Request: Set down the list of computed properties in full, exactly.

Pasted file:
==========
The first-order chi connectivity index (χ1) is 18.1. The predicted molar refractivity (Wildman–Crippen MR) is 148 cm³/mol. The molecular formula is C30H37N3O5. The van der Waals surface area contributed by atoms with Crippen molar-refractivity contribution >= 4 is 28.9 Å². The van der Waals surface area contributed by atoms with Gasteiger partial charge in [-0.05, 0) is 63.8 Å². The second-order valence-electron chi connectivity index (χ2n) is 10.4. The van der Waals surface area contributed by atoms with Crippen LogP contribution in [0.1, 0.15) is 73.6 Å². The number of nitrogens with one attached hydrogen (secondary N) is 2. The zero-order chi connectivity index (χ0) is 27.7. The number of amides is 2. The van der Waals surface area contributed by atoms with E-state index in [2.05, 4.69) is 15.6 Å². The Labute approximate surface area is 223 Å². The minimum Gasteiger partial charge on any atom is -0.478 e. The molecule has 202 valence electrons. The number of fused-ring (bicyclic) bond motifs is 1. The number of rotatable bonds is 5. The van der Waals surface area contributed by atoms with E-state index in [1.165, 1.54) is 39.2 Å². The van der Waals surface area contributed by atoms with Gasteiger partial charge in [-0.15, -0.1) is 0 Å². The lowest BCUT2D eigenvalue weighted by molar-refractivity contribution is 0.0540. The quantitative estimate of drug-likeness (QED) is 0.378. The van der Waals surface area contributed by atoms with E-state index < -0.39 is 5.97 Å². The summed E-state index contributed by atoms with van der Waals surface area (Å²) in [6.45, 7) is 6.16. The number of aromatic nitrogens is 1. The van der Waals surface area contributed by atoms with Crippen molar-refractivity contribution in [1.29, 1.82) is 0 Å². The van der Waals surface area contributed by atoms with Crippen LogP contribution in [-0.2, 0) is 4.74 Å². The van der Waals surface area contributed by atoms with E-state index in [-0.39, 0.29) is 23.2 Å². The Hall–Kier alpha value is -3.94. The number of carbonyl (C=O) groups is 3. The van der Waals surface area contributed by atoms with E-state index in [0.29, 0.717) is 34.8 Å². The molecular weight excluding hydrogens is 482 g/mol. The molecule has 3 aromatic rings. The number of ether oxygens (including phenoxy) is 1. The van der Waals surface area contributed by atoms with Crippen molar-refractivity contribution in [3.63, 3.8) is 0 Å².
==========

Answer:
The first-order chi connectivity index (χ1) is 18.1. The predicted molar refractivity (Wildman–Crippen MR) is 148 cm³/mol. The molecular formula is C30H37N3O5. The van der Waals surface area contributed by atoms with Crippen molar-refractivity contribution >= 4 is 28.9 Å². The van der Waals surface area contributed by atoms with Gasteiger partial charge in [-0.05, 0) is 63.8 Å². The second-order valence-electron chi connectivity index (χ2n) is 10.4. The van der Waals surface area contributed by atoms with Crippen LogP contribution in [0.1, 0.15) is 73.6 Å². The number of nitrogens with one attached hydrogen (secondary N) is 2. The zero-order chi connectivity index (χ0) is 27.7. The number of amides is 2. The van der Waals surface area contributed by atoms with E-state index in [2.05, 4.69) is 15.6 Å². The Labute approximate surface area is 223 Å². The minimum Gasteiger partial charge on any atom is -0.478 e. The molecule has 202 valence electrons. The number of fused-ring (bicyclic) bond motifs is 1. The number of rotatable bonds is 5. The van der Waals surface area contributed by atoms with E-state index in [1.165, 1.54) is 39.2 Å². The van der Waals surface area contributed by atoms with Gasteiger partial charge in [-0.15, -0.1) is 0 Å². The lowest BCUT2D eigenvalue weighted by molar-refractivity contribution is 0.0540. The quantitative estimate of drug-likeness (QED) is 0.378. The van der Waals surface area contributed by atoms with E-state index < -0.39 is 5.97 Å². The summed E-state index contributed by atoms with van der Waals surface area (Å²) in [6.45, 7) is 6.16. The number of aromatic nitrogens is 1. The van der Waals surface area contributed by atoms with Crippen molar-refractivity contribution in [1.29, 1.82) is 0 Å². The van der Waals surface area contributed by atoms with Crippen LogP contribution in [-0.2, 0) is 4.74 Å². The van der Waals surface area contributed by atoms with E-state index in [-0.39, 0.29) is 23.2 Å². The Hall–Kier alpha value is -3.94. The number of carbonyl (C=O) groups is 3. The van der Waals surface area contributed by atoms with E-state index in [0.29, 0.717) is 34.8 Å². The molecular weight excluding hydrogens is 482 g/mol. The molecule has 3 aromatic rings. The number of ether oxygens (including phenoxy) is 1. The van der Waals surface area contributed by atoms with Crippen molar-refractivity contribution in [3.63, 3.8) is 0 Å².